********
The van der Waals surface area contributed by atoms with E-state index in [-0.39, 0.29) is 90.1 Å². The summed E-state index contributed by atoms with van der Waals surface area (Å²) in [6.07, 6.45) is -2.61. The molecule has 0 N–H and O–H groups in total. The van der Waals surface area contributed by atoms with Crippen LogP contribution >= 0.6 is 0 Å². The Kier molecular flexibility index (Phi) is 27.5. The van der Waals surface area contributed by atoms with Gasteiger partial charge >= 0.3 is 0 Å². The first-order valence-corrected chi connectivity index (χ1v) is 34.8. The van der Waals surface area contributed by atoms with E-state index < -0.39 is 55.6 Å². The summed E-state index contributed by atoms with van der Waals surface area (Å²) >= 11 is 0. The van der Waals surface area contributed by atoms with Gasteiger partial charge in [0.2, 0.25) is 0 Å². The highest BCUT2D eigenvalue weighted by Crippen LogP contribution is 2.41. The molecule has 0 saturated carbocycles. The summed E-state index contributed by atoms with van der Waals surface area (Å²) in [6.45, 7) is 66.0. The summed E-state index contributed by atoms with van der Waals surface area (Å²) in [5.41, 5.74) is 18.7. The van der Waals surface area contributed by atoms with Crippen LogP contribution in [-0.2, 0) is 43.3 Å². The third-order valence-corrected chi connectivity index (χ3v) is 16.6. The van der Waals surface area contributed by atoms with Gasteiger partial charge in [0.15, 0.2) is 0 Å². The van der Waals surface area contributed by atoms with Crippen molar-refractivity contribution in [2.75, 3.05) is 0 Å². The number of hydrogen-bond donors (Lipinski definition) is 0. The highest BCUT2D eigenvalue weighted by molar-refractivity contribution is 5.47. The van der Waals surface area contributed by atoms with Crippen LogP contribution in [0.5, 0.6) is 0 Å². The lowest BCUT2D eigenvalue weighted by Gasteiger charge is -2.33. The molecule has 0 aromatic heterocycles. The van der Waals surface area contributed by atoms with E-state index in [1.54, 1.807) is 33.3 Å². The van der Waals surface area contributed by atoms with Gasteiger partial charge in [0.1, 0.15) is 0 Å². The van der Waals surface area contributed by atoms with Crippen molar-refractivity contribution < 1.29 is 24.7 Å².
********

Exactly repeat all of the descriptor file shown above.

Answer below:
The van der Waals surface area contributed by atoms with E-state index in [-0.39, 0.29) is 90.1 Å². The summed E-state index contributed by atoms with van der Waals surface area (Å²) in [6.07, 6.45) is -2.61. The molecule has 0 N–H and O–H groups in total. The van der Waals surface area contributed by atoms with Crippen LogP contribution >= 0.6 is 0 Å². The Kier molecular flexibility index (Phi) is 27.5. The van der Waals surface area contributed by atoms with Gasteiger partial charge >= 0.3 is 0 Å². The first-order valence-corrected chi connectivity index (χ1v) is 34.8. The van der Waals surface area contributed by atoms with E-state index < -0.39 is 55.6 Å². The summed E-state index contributed by atoms with van der Waals surface area (Å²) >= 11 is 0. The van der Waals surface area contributed by atoms with Gasteiger partial charge in [0.2, 0.25) is 0 Å². The highest BCUT2D eigenvalue weighted by Crippen LogP contribution is 2.41. The molecule has 0 saturated carbocycles. The summed E-state index contributed by atoms with van der Waals surface area (Å²) in [6.45, 7) is 66.0. The summed E-state index contributed by atoms with van der Waals surface area (Å²) in [5.41, 5.74) is 18.7. The van der Waals surface area contributed by atoms with Crippen LogP contribution in [-0.2, 0) is 43.3 Å². The third-order valence-corrected chi connectivity index (χ3v) is 16.6. The van der Waals surface area contributed by atoms with Gasteiger partial charge in [0.15, 0.2) is 0 Å². The van der Waals surface area contributed by atoms with Crippen molar-refractivity contribution in [2.75, 3.05) is 0 Å². The number of hydrogen-bond donors (Lipinski definition) is 0. The highest BCUT2D eigenvalue weighted by molar-refractivity contribution is 5.47. The van der Waals surface area contributed by atoms with Crippen LogP contribution in [0.5, 0.6) is 0 Å². The lowest BCUT2D eigenvalue weighted by Gasteiger charge is -2.33. The molecule has 0 aromatic heterocycles. The van der Waals surface area contributed by atoms with E-state index in [1.54, 1.807) is 33.3 Å². The van der Waals surface area contributed by atoms with Gasteiger partial charge in [0.1, 0.15) is 0 Å². The van der Waals surface area contributed by atoms with Crippen molar-refractivity contribution < 1.29 is 24.7 Å².